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Images In Neuroscience   |    
Neural Networks: Neural Systems INeural Systems I
DEBORAH R. MEDOFF, PH.D.; A. RANDAL MCINTOSH, PH.D.
Am J Psychiatry 2000;157:877-877. doi:10.1176/appi.ajp.157.6.877

Brain behaviors (cognitive, motor, and affective) are the direct result of the operations of distributed neuronal networks in the central nervous system (CNS). Although the analysis of functional imaging data is often restricted to the comparison of activity in distinct CNS regions, the overall behavior output depends on the interaction of related neural regions. New analytic techniques are emerging for application with functional mapping data to derive task-specific neural systems. The statistical technique, called structural equation mapping, is based on correlational analysis and employs the fundamental assumption that brain areas related to each other will have highly correlated, task-specific activity. Structural equation mapping furthermore assumes that the pattern of correlations between brain areas is mediated through direct and indirect anatomic influences.

F1 are the results of a structural equation mapping analysis of a positron emission tomography regional study of cerebral blood flow in which subjects performed a visual perceptual matching task regarding either object identification or spatial location. Regions were selected for analysis on the basis of task-dependent changes in activity, interregional correlations, and known neuroanatomic pathways. In the object identification task, interactions along the ventral pathway from Brodmann’s area 19v (visual association cortex) through Brodmann’s area 37 (inferior temporal cortex), extending to Brodmann’s area 46 (frontal cortex), were dominant. In the spatial location task, interactions along the dorsal pathway from Brodmann’s area 19 through Brodmann’s area 7 (superior parietal cortex) to Brodmann’s area 46 were increased relative to interactions during the object vision task. The inhibitory (negative) correlation influences on the frontal cortex during the object identification task came from the dorsal pathway, and they came from the ventral pathway during the spatial location task. The same visual signal is selectively passed on to the appropriate pathway on the basis of the specific requirements of the task (object identification versus spatial location). The brain regions that form the pathways from the visual association cortex to the frontal cortex are thought to provide specialized processing of the signal to facilitate performance of the specified task.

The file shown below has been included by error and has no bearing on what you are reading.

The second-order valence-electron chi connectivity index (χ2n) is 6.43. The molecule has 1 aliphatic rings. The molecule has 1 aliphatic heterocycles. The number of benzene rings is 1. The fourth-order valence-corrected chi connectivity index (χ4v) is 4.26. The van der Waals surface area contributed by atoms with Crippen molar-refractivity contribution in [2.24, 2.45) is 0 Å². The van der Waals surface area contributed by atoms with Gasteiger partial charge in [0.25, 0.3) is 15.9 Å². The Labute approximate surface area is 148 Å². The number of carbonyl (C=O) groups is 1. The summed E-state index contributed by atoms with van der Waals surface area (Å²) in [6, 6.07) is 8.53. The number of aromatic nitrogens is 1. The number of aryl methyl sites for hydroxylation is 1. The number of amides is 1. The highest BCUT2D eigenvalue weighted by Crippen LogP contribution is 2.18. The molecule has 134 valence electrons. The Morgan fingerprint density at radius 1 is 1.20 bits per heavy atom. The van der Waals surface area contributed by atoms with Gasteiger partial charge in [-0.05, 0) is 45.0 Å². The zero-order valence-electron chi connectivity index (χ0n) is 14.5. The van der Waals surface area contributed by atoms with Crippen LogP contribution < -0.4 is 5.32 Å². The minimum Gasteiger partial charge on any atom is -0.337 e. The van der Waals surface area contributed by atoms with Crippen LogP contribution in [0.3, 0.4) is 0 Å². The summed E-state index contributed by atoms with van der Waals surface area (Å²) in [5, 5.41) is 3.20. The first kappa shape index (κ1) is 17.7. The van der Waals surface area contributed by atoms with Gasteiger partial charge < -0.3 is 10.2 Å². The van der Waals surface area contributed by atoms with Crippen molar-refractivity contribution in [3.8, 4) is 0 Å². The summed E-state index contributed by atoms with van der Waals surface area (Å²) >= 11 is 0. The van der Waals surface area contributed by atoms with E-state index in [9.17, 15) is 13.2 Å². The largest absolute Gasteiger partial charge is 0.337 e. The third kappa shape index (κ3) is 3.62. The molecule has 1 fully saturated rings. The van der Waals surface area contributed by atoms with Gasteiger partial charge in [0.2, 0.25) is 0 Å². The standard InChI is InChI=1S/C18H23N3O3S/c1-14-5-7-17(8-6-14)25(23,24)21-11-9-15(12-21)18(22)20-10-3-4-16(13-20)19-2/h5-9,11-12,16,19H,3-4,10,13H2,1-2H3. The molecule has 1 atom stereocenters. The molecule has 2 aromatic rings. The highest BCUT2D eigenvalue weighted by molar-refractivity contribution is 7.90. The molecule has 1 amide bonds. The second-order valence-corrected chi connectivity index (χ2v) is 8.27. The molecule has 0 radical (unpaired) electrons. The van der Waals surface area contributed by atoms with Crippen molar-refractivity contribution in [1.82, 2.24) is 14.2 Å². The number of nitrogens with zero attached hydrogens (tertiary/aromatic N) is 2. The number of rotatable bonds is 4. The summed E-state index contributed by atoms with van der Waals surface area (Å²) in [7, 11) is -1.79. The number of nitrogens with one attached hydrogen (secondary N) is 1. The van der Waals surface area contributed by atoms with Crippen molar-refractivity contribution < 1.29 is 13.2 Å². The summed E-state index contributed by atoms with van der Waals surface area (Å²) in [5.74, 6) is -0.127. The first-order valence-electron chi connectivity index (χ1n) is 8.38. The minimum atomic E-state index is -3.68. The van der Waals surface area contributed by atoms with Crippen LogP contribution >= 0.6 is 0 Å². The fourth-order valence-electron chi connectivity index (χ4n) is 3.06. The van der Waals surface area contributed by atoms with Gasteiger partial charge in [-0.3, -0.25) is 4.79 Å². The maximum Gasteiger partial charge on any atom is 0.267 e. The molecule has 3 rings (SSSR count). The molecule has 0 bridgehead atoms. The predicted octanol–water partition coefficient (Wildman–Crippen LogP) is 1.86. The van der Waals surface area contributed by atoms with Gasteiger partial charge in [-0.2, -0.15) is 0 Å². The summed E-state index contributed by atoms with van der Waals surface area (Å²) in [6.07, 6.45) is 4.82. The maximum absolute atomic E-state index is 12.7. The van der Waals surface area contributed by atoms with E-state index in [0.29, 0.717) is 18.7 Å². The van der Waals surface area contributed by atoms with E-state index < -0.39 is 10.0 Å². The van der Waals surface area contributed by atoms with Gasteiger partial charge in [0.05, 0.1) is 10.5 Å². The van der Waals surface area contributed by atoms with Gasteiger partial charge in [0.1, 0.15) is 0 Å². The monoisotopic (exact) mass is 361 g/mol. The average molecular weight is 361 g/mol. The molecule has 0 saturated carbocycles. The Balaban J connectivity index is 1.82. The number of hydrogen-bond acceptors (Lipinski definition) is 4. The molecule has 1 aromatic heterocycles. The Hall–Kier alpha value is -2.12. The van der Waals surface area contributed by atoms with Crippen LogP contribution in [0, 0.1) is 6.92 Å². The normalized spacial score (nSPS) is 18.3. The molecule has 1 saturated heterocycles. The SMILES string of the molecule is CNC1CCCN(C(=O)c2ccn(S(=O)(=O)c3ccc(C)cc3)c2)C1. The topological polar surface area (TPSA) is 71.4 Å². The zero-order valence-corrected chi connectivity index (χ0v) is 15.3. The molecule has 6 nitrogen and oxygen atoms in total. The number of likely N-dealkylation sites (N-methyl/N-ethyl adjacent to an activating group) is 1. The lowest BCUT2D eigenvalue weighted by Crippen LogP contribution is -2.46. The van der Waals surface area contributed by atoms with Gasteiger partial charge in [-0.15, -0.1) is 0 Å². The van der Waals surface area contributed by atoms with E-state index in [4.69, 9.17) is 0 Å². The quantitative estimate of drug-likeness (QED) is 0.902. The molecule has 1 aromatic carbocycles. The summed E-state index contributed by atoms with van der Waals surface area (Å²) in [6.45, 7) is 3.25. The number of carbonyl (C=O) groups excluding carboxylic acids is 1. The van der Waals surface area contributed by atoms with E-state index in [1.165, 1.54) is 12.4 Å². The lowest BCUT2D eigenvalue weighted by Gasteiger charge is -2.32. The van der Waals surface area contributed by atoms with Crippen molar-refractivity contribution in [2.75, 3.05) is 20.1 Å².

Address reprint requests to Dr. Tamminga, Maryland Psychiatric Research Center, University of Maryland, P.O. Box 21247, Baltimore, MD 21288. Image courtesy of Dr. McIntosh.

 
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FIGURE

Graphic representation of the object vision and spatial vision functional networks in the right hemisphere. Excitatory (positive) pathways are shown in red; inhibitory (negative) pathways are shown in blue. The width of the arrows reflects the strength of the pathway. Green paths are hypothesized connections that measured at or near zero when tested in this model.

FIGURE

Graphic representation of the object vision and spatial vision functional networks in the right hemisphere. Excitatory (positive) pathways are shown in red; inhibitory (negative) pathways are shown in blue. The width of the arrows reflects the strength of the pathway. Green paths are hypothesized connections that measured at or near zero when tested in this model.

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